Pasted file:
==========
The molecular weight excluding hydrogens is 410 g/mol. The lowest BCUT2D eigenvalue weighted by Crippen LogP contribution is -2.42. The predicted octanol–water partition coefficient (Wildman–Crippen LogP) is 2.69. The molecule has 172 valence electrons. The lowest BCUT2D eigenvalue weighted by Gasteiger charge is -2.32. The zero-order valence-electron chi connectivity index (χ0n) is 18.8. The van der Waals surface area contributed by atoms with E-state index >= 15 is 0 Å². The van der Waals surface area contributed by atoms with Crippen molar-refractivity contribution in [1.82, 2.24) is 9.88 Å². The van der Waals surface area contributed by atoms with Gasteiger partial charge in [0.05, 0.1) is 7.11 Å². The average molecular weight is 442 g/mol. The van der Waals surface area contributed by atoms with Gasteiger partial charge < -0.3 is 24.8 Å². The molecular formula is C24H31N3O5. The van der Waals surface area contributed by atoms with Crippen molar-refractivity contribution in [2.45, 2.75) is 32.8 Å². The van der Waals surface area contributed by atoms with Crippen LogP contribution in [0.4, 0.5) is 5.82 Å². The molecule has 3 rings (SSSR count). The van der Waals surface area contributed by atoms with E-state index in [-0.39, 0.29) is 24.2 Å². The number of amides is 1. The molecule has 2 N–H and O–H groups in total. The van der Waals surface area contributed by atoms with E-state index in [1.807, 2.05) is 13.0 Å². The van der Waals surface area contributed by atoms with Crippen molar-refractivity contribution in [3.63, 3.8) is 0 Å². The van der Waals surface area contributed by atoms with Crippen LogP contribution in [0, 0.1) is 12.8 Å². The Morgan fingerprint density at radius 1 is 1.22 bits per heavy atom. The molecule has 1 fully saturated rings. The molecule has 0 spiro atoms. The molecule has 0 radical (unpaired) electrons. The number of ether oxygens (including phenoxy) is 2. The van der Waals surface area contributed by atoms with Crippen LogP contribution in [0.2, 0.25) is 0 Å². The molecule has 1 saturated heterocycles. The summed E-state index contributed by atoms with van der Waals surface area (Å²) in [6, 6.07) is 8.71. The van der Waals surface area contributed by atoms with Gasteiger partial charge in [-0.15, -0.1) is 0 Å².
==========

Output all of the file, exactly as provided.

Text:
The molecular weight excluding hydrogens is 410 g/mol. The lowest BCUT2D eigenvalue weighted by Crippen LogP contribution is -2.42. The predicted octanol–water partition coefficient (Wildman–Crippen LogP) is 2.69. The molecule has 172 valence electrons. The lowest BCUT2D eigenvalue weighted by Gasteiger charge is -2.32. The zero-order valence-electron chi connectivity index (χ0n) is 18.8. The van der Waals surface area contributed by atoms with E-state index >= 15 is 0 Å². The van der Waals surface area contributed by atoms with Crippen molar-refractivity contribution in [1.82, 2.24) is 9.88 Å². The van der Waals surface area contributed by atoms with Gasteiger partial charge in [0.05, 0.1) is 7.11 Å². The average molecular weight is 442 g/mol. The van der Waals surface area contributed by atoms with Gasteiger partial charge < -0.3 is 24.8 Å². The molecular formula is C24H31N3O5. The van der Waals surface area contributed by atoms with Crippen molar-refractivity contribution in [2.45, 2.75) is 32.8 Å². The van der Waals surface area contributed by atoms with Crippen LogP contribution in [0.4, 0.5) is 5.82 Å². The molecule has 3 rings (SSSR count). The van der Waals surface area contributed by atoms with E-state index in [-0.39, 0.29) is 24.2 Å². The number of amides is 1. The molecule has 2 N–H and O–H groups in total. The van der Waals surface area contributed by atoms with E-state index in [1.807, 2.05) is 13.0 Å². The van der Waals surface area contributed by atoms with Crippen molar-refractivity contribution in [3.63, 3.8) is 0 Å². The van der Waals surface area contributed by atoms with Crippen LogP contribution in [0, 0.1) is 12.8 Å². The Morgan fingerprint density at radius 1 is 1.22 bits per heavy atom. The molecule has 1 fully saturated rings. The molecule has 0 spiro atoms. The molecule has 0 radical (unpaired) electrons. The number of ether oxygens (including phenoxy) is 2. The van der Waals surface area contributed by atoms with Crippen LogP contribution in [0.2, 0.25) is 0 Å². The molecule has 1 saturated heterocycles. The summed E-state index contributed by atoms with van der Waals surface area (Å²) in [6, 6.07) is 8.71. The van der Waals surface area contributed by atoms with Gasteiger partial charge in [-0.15, -0.1) is 0 Å².